The University of Aberdeen is celebrating International Clinical Trials Day with the announcement of funding for two new research studies, which aim to improve the experience for those who have participated in a trial and to lower dropout rates during trials.
Clinical trials are essential for testing new drugs and therapies and the input of doctors and patient participants are key for their continued success.
International Clinical Trials Day (May 20) celebrates the anniversary of the first randomised clinical trial in 1747 and is also important for recognising all those involved in making them a success.
The two new awards won by the University’s Health Services Research Unit (HSRU) have a combined value of around £350,000.
The prestigious Springboard award (around £100,000 over two years) from the Academy of Medical Sciences (AMS) is the first of its kind won by a University of Aberdeen researcher and one of the first studies in applied health science research to receive the award.
The study aims to identify the best ways of feeding back results to participants at the end of a clinical trial. Currently whilst government regulations require that trial participants must be offered feedback, there is no stipulation as to how that feedback should be presented and it is often presented in very dense and scientific language.
The study will look at what types of information participant’s value, the different ways the information can be presented to participants and the potential pros and cons associated with different methods.
“There is a moral imperative to feedback results to those people who participated in a trial. People give up their time to help these studies and they have the right to receive simple, understandable information about what the study achieved in a way that is engaging for them," explains Dr Katie Gillies, a Senior Research Fellow, from the University of Aberdeen’s Health Services Research Unit, who will be leading the study.
Dr Gillies adds: “If participants have a positive experience with taking part in these trials, they may be more likely to feel empowered to take part again and to encourage others to get involved, so it makes complete sense to improve feedback methods.
“We will also be looking at how best to handle the presentation of negative information, for example when a treatment has been found not to work or found to be potentially harmful. There isn’t a lot of research that has explored the potential implications of feeding back results that may cause harm and distress to the recipients.”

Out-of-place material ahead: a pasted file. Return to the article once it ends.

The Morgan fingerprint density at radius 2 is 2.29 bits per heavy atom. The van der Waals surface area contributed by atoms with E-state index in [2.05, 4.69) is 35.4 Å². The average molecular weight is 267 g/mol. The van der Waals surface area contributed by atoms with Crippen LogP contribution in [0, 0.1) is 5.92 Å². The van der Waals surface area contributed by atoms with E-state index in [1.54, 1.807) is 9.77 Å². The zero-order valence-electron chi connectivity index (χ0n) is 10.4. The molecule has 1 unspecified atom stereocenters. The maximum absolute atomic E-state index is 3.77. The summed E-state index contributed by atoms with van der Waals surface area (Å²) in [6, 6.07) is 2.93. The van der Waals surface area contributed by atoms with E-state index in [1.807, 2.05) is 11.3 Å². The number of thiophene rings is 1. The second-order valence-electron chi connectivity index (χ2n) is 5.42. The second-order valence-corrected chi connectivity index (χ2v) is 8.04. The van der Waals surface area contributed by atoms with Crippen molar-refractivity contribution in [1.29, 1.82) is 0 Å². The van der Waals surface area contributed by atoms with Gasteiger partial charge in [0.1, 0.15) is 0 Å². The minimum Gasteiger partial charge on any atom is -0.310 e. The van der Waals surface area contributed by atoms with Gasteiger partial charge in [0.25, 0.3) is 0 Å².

Rosemary Humphreys, the Patient Research Partner involved in the study adds: “Even research projects which involve patients at all stages of their work often seem to forget about letting the trial participants know the results.
“It’s really important to do so because without their co-operation there would be no clinical research. It’s their condition that’s being investigated so they have a right to know the results, having worked with the researchers, often for a long time. We need to communicate the results to them, in a format and language they can understand, thanking them and telling them why the trial was or was not successful and what the next steps will be.”
Another study, funded by the Scottish Government’s Chief Scientist Office (£250,000 over two years) begins in August and will examine why participants drop out of clinical trials and propose methods for improving participant retention.
Dr Gillies says: “Whilst there is a lot of research on how to recruit people into clinical trials, much less research has been carried out into how to keep people engaged in trials for the entire duration of the study.
“In this study we will speak to participants who have dropped out of trials in an attempt to build up a list of reasons why. From this, we want to develop strategies that are acceptable to participants to help keep people in trials.
“Both of these research studies will serve to improve how clinical trials are designed and conducted both nationally and internationally.”
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